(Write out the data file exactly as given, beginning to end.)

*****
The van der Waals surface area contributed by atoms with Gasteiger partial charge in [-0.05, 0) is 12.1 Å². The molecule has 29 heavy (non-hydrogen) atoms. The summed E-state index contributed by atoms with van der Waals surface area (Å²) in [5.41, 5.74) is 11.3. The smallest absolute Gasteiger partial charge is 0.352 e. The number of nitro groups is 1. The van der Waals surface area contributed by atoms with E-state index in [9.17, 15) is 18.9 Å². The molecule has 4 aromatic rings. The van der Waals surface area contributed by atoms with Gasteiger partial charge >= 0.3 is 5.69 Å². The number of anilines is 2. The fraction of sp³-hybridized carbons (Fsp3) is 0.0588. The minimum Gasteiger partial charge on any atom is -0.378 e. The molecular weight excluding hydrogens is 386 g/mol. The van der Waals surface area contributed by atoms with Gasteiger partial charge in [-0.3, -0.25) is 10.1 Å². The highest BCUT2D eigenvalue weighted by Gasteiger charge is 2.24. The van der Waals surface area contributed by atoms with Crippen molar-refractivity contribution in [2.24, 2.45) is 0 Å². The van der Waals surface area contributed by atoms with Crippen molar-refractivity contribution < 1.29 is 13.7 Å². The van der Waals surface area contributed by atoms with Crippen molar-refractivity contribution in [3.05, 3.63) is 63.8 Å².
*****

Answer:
The van der Waals surface area contributed by atoms with Gasteiger partial charge in [-0.05, 0) is 12.1 Å². The molecule has 29 heavy (non-hydrogen) atoms. The summed E-state index contributed by atoms with van der Waals surface area (Å²) in [5.41, 5.74) is 11.3. The smallest absolute Gasteiger partial charge is 0.352 e. The number of nitro groups is 1. The van der Waals surface area contributed by atoms with E-state index in [9.17, 15) is 18.9 Å². The molecule has 4 aromatic rings. The van der Waals surface area contributed by atoms with Gasteiger partial charge >= 0.3 is 5.69 Å². The number of anilines is 2. The fraction of sp³-hybridized carbons (Fsp3) is 0.0588. The minimum Gasteiger partial charge on any atom is -0.378 e. The molecular weight excluding hydrogens is 386 g/mol. The van der Waals surface area contributed by atoms with Gasteiger partial charge in [-0.3, -0.25) is 10.1 Å². The highest BCUT2D eigenvalue weighted by Gasteiger charge is 2.24. The van der Waals surface area contributed by atoms with Crippen molar-refractivity contribution in [2.24, 2.45) is 0 Å². The van der Waals surface area contributed by atoms with Crippen molar-refractivity contribution < 1.29 is 13.7 Å². The van der Waals surface area contributed by atoms with Crippen molar-refractivity contribution in [3.05, 3.63) is 63.8 Å².